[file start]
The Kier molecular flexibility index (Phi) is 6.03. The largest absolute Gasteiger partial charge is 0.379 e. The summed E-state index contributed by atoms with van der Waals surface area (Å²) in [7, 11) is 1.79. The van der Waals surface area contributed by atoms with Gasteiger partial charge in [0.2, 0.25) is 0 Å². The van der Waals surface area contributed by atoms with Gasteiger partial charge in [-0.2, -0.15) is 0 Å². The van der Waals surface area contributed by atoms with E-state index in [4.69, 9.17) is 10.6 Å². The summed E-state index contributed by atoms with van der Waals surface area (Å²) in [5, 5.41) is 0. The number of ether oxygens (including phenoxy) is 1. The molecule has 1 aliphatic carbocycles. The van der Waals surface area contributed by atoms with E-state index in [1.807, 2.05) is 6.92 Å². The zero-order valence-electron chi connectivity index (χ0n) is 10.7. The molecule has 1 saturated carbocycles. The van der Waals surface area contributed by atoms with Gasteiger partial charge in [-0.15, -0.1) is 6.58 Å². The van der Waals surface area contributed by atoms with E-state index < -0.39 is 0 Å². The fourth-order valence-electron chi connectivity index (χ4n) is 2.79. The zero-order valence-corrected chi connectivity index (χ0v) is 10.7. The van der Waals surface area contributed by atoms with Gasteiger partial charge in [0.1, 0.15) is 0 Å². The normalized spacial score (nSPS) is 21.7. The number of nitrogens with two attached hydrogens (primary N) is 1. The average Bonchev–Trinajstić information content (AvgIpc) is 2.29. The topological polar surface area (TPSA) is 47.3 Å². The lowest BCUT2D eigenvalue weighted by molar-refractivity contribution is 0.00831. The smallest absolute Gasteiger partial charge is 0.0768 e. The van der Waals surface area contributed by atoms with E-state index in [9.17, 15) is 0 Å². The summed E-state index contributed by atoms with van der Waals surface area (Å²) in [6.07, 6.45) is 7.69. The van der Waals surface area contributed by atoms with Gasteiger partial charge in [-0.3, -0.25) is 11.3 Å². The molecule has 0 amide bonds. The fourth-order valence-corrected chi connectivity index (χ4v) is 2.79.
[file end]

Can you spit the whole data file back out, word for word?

The Kier molecular flexibility index (Phi) is 6.03. The largest absolute Gasteiger partial charge is 0.379 e. The summed E-state index contributed by atoms with van der Waals surface area (Å²) in [7, 11) is 1.79. The van der Waals surface area contributed by atoms with Gasteiger partial charge in [0.2, 0.25) is 0 Å². The van der Waals surface area contributed by atoms with Gasteiger partial charge in [-0.2, -0.15) is 0 Å². The van der Waals surface area contributed by atoms with E-state index in [4.69, 9.17) is 10.6 Å². The summed E-state index contributed by atoms with van der Waals surface area (Å²) in [5, 5.41) is 0. The number of ether oxygens (including phenoxy) is 1. The molecule has 1 aliphatic carbocycles. The van der Waals surface area contributed by atoms with E-state index in [1.807, 2.05) is 6.92 Å². The zero-order valence-electron chi connectivity index (χ0n) is 10.7. The molecule has 1 saturated carbocycles. The van der Waals surface area contributed by atoms with Gasteiger partial charge in [-0.15, -0.1) is 6.58 Å². The van der Waals surface area contributed by atoms with E-state index < -0.39 is 0 Å². The fourth-order valence-electron chi connectivity index (χ4n) is 2.79. The zero-order valence-corrected chi connectivity index (χ0v) is 10.7. The van der Waals surface area contributed by atoms with Gasteiger partial charge in [0.1, 0.15) is 0 Å². The normalized spacial score (nSPS) is 21.7. The number of nitrogens with two attached hydrogens (primary N) is 1. The average Bonchev–Trinajstić information content (AvgIpc) is 2.29. The topological polar surface area (TPSA) is 47.3 Å². The lowest BCUT2D eigenvalue weighted by molar-refractivity contribution is 0.00831. The smallest absolute Gasteiger partial charge is 0.0768 e. The van der Waals surface area contributed by atoms with E-state index in [9.17, 15) is 0 Å². The summed E-state index contributed by atoms with van der Waals surface area (Å²) in [6.07, 6.45) is 7.69. The van der Waals surface area contributed by atoms with Gasteiger partial charge in [-0.3, -0.25) is 11.3 Å². The molecule has 0 amide bonds. The fourth-order valence-corrected chi connectivity index (χ4v) is 2.79.